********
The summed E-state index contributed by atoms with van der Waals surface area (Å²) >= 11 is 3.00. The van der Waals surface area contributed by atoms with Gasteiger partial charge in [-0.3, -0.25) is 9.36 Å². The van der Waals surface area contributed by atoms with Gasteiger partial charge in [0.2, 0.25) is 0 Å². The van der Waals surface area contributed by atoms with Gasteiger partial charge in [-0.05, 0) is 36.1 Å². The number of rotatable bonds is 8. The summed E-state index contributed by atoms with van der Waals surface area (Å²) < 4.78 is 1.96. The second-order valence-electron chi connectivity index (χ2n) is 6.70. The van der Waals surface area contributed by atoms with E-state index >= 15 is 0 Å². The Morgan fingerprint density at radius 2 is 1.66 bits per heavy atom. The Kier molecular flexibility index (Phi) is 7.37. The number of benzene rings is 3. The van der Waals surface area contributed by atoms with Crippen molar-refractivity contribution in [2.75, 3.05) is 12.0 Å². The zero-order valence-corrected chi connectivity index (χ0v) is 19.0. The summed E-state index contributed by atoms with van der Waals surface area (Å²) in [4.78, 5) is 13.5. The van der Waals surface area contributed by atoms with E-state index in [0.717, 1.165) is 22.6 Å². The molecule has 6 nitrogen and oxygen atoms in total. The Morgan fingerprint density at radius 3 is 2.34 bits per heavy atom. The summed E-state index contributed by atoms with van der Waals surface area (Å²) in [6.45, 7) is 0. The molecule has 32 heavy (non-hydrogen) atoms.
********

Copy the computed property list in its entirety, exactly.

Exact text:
The summed E-state index contributed by atoms with van der Waals surface area (Å²) >= 11 is 3.00. The van der Waals surface area contributed by atoms with Gasteiger partial charge in [-0.3, -0.25) is 9.36 Å². The van der Waals surface area contributed by atoms with Gasteiger partial charge in [0.2, 0.25) is 0 Å². The van der Waals surface area contributed by atoms with Gasteiger partial charge in [-0.05, 0) is 36.1 Å². The number of rotatable bonds is 8. The summed E-state index contributed by atoms with van der Waals surface area (Å²) < 4.78 is 1.96. The second-order valence-electron chi connectivity index (χ2n) is 6.70. The van der Waals surface area contributed by atoms with E-state index >= 15 is 0 Å². The Morgan fingerprint density at radius 2 is 1.66 bits per heavy atom. The Kier molecular flexibility index (Phi) is 7.37. The number of benzene rings is 3. The van der Waals surface area contributed by atoms with Crippen molar-refractivity contribution in [2.75, 3.05) is 12.0 Å². The zero-order valence-corrected chi connectivity index (χ0v) is 19.0. The summed E-state index contributed by atoms with van der Waals surface area (Å²) in [4.78, 5) is 13.5. The van der Waals surface area contributed by atoms with E-state index in [0.717, 1.165) is 22.6 Å². The molecule has 6 nitrogen and oxygen atoms in total. The Morgan fingerprint density at radius 3 is 2.34 bits per heavy atom. The summed E-state index contributed by atoms with van der Waals surface area (Å²) in [6.45, 7) is 0. The molecule has 32 heavy (non-hydrogen) atoms.